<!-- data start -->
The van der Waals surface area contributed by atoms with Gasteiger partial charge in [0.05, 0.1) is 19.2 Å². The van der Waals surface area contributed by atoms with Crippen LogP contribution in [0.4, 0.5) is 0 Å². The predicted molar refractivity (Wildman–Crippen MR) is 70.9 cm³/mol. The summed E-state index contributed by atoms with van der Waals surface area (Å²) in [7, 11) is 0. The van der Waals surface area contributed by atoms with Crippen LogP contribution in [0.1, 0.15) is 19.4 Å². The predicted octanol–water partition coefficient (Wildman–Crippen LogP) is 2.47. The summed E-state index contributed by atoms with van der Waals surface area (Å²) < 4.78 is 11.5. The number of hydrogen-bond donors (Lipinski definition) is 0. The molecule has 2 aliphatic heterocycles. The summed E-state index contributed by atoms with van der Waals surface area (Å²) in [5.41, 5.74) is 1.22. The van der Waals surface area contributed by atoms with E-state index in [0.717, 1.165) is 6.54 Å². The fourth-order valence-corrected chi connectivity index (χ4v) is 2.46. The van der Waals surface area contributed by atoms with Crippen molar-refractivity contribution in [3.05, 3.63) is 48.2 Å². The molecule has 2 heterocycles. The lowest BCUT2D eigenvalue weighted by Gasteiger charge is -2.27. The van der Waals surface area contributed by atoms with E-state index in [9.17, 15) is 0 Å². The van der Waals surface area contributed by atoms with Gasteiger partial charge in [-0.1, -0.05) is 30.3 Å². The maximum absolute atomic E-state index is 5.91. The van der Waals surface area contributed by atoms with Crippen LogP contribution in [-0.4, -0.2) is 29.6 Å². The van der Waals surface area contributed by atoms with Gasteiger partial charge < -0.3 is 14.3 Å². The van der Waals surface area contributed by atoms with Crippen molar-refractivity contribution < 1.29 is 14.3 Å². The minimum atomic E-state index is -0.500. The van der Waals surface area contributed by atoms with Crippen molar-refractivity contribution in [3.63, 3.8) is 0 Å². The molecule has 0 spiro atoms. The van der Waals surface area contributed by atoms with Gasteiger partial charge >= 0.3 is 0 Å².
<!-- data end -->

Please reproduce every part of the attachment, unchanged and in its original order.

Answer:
The van der Waals surface area contributed by atoms with Gasteiger partial charge in [0.05, 0.1) is 19.2 Å². The van der Waals surface area contributed by atoms with Crippen LogP contribution in [0.4, 0.5) is 0 Å². The predicted molar refractivity (Wildman–Crippen MR) is 70.9 cm³/mol. The summed E-state index contributed by atoms with van der Waals surface area (Å²) in [7, 11) is 0. The van der Waals surface area contributed by atoms with Crippen LogP contribution in [0.1, 0.15) is 19.4 Å². The predicted octanol–water partition coefficient (Wildman–Crippen LogP) is 2.47. The summed E-state index contributed by atoms with van der Waals surface area (Å²) < 4.78 is 11.5. The number of hydrogen-bond donors (Lipinski definition) is 0. The molecule has 2 aliphatic heterocycles. The summed E-state index contributed by atoms with van der Waals surface area (Å²) in [5.41, 5.74) is 1.22. The van der Waals surface area contributed by atoms with E-state index in [0.717, 1.165) is 6.54 Å². The fourth-order valence-corrected chi connectivity index (χ4v) is 2.46. The van der Waals surface area contributed by atoms with Crippen molar-refractivity contribution in [3.05, 3.63) is 48.2 Å². The molecule has 2 heterocycles. The lowest BCUT2D eigenvalue weighted by Gasteiger charge is -2.27. The van der Waals surface area contributed by atoms with E-state index in [9.17, 15) is 0 Å². The van der Waals surface area contributed by atoms with Gasteiger partial charge in [-0.1, -0.05) is 30.3 Å². The maximum absolute atomic E-state index is 5.91. The van der Waals surface area contributed by atoms with Crippen LogP contribution in [-0.4, -0.2) is 29.6 Å². The van der Waals surface area contributed by atoms with Gasteiger partial charge < -0.3 is 14.3 Å². The van der Waals surface area contributed by atoms with Crippen molar-refractivity contribution < 1.29 is 14.3 Å². The minimum atomic E-state index is -0.500. The van der Waals surface area contributed by atoms with Crippen molar-refractivity contribution in [3.63, 3.8) is 0 Å². The molecule has 0 spiro atoms. The van der Waals surface area contributed by atoms with Gasteiger partial charge >= 0.3 is 0 Å².